Some 30 years ago, I put my still-treasured cassette of The Muppet Movie soundtrack through its paces. “Rainbow Connection,” “Movin’ Right Along,” “I Hope That Something Better Comes Along,” “Never Before, Never Again,” “I’m Going to Go Back There Someday” — I knew the lyrics and snippets of dialogue by heart. Haven’t listened to it in ages, but I can still bring back the melodies and words — a testament to the endurance of these classics written by Paul Williams and Kenny Ascher.
The songs from this year’s much-hyped The Muppets isn’t up to its predecessor’s quality, but it does try hard, with earnest offerings like “Life’s a Happy Song,” “Pictures in My Head and “Muppet or Man,” the last of which is more memorable for its cute celebrity cameo than anything else.
That same earnestness carries over to The Muppets — a trait that has clearly endeared many a film critic. I, too, found the affair sweet and sincere — but also flat.
The movie pays tribute to a beloved part of a pop culture, and plays as a refreshing alternative to the humor of irony, sarcasm and snark. But The Muppets sags under the weight of reverence for its characters. Anyone who watched their TV show knows the Muppets endeared themselves through the irreverence that their game guest stars afforded.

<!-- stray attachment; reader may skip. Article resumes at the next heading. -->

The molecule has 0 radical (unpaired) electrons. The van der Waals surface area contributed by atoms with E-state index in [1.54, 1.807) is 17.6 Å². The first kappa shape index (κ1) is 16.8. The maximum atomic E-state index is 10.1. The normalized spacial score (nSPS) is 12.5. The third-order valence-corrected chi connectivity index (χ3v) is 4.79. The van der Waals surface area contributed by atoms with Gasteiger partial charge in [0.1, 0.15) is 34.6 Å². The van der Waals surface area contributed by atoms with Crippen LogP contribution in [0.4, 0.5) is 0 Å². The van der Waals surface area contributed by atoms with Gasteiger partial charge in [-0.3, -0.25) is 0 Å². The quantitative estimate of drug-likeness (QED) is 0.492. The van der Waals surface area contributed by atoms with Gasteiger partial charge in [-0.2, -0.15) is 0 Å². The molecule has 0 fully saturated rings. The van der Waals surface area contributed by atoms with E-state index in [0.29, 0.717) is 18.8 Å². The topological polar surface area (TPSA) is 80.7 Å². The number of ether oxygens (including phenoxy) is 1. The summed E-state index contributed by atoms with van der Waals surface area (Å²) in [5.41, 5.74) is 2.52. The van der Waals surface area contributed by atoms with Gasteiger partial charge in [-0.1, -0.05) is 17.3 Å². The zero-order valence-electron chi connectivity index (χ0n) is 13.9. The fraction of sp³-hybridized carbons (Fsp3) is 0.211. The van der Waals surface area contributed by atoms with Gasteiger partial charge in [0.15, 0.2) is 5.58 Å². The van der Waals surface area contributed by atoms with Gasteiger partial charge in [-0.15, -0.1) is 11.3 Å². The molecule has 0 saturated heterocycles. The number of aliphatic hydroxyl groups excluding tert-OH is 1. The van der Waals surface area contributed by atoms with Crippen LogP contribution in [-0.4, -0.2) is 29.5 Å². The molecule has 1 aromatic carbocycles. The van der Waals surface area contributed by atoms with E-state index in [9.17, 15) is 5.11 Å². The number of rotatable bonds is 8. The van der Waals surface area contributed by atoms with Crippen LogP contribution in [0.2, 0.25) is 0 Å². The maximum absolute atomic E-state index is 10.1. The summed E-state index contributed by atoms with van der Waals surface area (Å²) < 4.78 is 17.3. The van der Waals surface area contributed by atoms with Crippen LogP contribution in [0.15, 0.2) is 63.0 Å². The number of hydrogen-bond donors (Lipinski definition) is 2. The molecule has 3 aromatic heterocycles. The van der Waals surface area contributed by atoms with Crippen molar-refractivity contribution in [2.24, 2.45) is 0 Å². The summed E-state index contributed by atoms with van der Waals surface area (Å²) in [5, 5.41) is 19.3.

Here, Kermit comes across as a bit of a wet rag. Miss Piggy isn’t quite the diva she used to be, a trait that made her all the more sympathetic when she’d cover her “Kermie” in kisses.
Of the two high-profile, kid-friendly nostalgia acts that I caught this year, Winnie the Pooh was the more enchanting of the two — and a much better film. It told its story with wit and charm, staying faithful to the spirit of the original Pooh shorts of the mid-’60s while arguably improving upon the template.
I appreciated The Muppets, but I didn’t enjoy the film as much as I was prepared to. In light of all the resounding praise, I kept expecting it to reach another gear of inspiration. The Muppet Show was filled humor both silly and sly. The telethon-themed revival that concludes this film lacks something no Muppet movie should – energy and a sense of madcap fun.